Creating a new map object doesn’t do much on its own. If you were to run it with just that code, you’d see only a grey rectangle where the map should be. This is because a new map in Leaflet doesn’t load any tiles until you tell it what to load from. While there are many tile sets to choose from, we’re using Stamen’s:

var layer = new L.StamenTileLayer("terrain");
map.addLayer(layer);

The StamenTileLayer is added by the tile.stamen file as a Leaflet plugin. The leaflet plugin is very simple - it just tells Leaflet how to map standardized tile coordinates to Stamen tile URLs. Here, we create a new layer and add it to the map.

Leaflet groups features on the map in Layers. There are several types of layers: tile layers, markers, popups, image overlays, and vector layers. Layers can be grouped together into layer groups, which are themselves a type of layer. Layers are attached to the map at certain points, and dragging the map drags all layers attached to it. This is how roughly how tiles work - conceptually, as individual tiles added to a layer group that is then attached to the map canvas.

At this point we have a blank map with the Stamen tiles loaded in. While a great first step, it doesn’t satisfy the urge for interactivity that we should be getting from an online map. Let’s solve that problem by adding cats.

Adding Markers

It’s often helpful to draw attention to a point on a map. In the physical world, this might involve pushing a pin into the map at the right location. With Leaflet, we add Markers. A marker is an image that has a specific location on the map. It’s often the case that clicking on them will do something special: clicking a marker that’s on top of a restaurant might give its reviews and address, for instance.

We’re going to add a marker to represent a cat. When we click the marker, we want to know which cat it is and to see a picture of it. To accomplish this, we’ll be using the Cat API to get random cat pictures. The entire code for the new feature is below:

New is line #17 and the function addMarker(). Let’s take a look into the lines of addMarker():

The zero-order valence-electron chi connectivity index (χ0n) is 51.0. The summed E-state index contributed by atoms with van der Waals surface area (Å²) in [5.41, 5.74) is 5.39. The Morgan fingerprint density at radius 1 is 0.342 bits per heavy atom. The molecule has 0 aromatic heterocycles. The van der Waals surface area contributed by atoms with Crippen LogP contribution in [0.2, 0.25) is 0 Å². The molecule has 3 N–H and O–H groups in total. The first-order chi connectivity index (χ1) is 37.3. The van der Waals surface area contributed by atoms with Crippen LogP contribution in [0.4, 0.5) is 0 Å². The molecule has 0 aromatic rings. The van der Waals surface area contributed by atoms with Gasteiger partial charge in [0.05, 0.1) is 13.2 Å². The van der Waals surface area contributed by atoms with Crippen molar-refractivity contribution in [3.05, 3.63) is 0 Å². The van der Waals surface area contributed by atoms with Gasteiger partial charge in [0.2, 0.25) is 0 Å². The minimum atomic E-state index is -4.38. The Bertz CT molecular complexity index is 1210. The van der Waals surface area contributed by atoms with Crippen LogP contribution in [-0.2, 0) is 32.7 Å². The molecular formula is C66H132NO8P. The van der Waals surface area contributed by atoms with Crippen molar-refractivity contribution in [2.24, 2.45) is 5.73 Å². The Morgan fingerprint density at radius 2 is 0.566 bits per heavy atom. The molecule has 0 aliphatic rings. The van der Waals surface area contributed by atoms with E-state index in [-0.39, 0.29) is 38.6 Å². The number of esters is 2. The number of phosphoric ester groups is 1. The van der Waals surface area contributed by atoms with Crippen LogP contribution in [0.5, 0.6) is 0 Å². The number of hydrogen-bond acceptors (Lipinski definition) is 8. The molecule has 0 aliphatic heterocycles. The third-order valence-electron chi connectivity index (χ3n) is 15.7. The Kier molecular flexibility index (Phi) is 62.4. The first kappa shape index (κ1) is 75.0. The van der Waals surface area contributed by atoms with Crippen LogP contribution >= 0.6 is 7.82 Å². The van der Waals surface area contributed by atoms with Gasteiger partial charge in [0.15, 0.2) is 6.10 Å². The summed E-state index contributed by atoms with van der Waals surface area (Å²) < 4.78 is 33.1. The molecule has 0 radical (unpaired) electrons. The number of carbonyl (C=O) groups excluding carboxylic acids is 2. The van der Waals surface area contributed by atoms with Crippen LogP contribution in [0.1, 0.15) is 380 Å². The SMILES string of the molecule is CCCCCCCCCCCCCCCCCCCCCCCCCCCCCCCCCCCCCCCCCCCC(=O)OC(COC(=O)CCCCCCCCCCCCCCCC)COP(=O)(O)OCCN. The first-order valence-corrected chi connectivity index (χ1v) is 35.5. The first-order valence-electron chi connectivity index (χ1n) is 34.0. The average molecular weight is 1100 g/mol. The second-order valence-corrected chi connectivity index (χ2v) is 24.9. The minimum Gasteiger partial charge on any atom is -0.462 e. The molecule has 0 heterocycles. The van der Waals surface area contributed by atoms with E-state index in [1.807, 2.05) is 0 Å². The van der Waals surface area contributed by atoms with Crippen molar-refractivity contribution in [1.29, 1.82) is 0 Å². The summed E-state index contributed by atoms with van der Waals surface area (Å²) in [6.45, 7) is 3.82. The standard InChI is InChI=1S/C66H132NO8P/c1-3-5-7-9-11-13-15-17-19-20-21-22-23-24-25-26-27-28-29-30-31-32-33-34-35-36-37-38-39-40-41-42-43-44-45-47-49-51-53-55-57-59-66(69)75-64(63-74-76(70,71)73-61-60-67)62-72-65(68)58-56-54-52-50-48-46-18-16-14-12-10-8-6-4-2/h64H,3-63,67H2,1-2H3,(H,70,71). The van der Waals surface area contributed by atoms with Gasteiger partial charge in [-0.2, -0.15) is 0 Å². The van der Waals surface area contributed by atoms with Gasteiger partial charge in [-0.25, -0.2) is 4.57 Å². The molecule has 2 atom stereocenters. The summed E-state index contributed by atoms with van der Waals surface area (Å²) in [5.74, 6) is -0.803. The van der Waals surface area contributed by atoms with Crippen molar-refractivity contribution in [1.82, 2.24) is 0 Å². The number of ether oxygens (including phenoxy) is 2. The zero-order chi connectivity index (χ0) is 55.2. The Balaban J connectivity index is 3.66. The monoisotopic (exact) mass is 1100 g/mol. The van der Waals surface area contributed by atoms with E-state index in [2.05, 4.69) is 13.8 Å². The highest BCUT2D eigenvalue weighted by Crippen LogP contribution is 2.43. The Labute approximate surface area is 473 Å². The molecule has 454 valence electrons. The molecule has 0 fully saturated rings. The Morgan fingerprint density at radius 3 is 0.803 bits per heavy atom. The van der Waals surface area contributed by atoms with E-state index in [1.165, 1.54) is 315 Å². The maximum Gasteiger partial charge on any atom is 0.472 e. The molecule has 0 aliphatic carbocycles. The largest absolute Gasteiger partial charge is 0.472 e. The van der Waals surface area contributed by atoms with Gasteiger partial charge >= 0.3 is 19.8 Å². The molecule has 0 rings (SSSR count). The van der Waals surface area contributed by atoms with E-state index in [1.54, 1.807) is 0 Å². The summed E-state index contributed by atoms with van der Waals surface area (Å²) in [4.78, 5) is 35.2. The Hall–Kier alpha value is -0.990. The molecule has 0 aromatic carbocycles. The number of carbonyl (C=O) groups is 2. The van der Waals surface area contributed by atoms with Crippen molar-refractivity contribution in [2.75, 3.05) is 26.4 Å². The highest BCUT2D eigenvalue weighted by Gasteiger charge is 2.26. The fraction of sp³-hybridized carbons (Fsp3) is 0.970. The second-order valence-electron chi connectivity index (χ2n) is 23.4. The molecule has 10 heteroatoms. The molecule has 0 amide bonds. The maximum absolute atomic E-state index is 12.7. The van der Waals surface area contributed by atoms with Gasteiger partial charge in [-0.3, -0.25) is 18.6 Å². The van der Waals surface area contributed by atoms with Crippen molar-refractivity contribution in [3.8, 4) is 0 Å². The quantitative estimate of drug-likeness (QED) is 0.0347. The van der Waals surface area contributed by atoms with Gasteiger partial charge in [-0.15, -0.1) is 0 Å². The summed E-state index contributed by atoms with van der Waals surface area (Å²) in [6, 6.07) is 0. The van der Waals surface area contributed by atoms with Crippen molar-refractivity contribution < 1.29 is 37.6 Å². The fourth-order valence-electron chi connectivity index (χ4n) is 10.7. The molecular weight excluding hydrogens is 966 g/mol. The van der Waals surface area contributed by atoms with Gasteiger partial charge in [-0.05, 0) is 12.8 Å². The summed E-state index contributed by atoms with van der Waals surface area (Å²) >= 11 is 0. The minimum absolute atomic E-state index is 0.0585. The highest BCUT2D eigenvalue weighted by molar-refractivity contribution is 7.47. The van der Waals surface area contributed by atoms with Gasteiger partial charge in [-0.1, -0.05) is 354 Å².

• 24: creates a new marker from the coordinates passed in. In Leaflet, you can pass coordinates as an array, a plain object with ‘lat’ and ‘lng’, and as a Leaflet LatLng object.
  • 25: binds a Popup to the marker. When the marker is clicked, it will show the contents of whatever is passed in here - in this case, the name of the cat and a random cat picture.
  • 26: adds the marker to the map as a new layer, making it appear immediately

Running the app now will give a single marker in the center of the map, which, when clicked, will show a cat.

We could keep adding more cats manually, but that would be an issue for several reasons:

  • It’s hard to come up with geocodes at random
  • Typing each cat’s location manually takes time
  • Manual entry defeats the point of the internet: crowd-sourcing labor to build your business for you

With that in mind, let’s add a new feature to Cat Map: clicking the map adds a new cat.

Adding Cats: A Leaflet Events Case Study

Side note: this section requires this Leaflet plugin to be added to the page. Simply download it and reference it after the main leaflet.js file. This plugin adds a distinct single-click event to Leaflet, since otherwise double-clicking triggers both a double-click event and two click events.

The final step of our project is to make it so that clicking the map adds new cat markers, each with a distinct name. We’re going to accomplish this by taking advantage of a powerful core Leaflet feature: Events. Almost every visible object in Leaflet has a handful of events that it can emit; markers and maps have ‘click’ (for when the object is clicked), for instance, while tile layers have ‘load’ (for when the layer is done loading). Events work similarly to jQuery’s events: they’re bound with .on(), call the supplied callback with event data, and support unlimited numbers of event handlers. Without any further delay, here’s the final code:

The new code consists of the function onClick() and lines 3 and 21. In line 21, we bind the singleclick event, emitted by the map, to onClick().

onClick() takes in one parameter: the event data created by Leaflet by the mouse click event. Amongh the properties of e are the coordinates of the click, in LatLng format. We use this to then add a new marker at that position.

Line 3 is a counter, used by the updated addMarker() function to give each cat a unique name. Unfortunately, names are finite, so the cats must make do with numbers (cat #19 is my favorite).

Epilogue

We now have a fully functioning map of cats with the ability to add more cats by clicking; see the demo if you want to see it in action, or the full source if you want to see the code as it evolved. While simple, this is the basis for many applications, such as OpenStreetMap’s own editor, where map features can be changed right in the browser.

What happens if we have too many cats to effectively manage? How do we use pre-built Leaflet plugins to our advantage? Find out in the next part of this mapping series: Cat Herding (coming soon).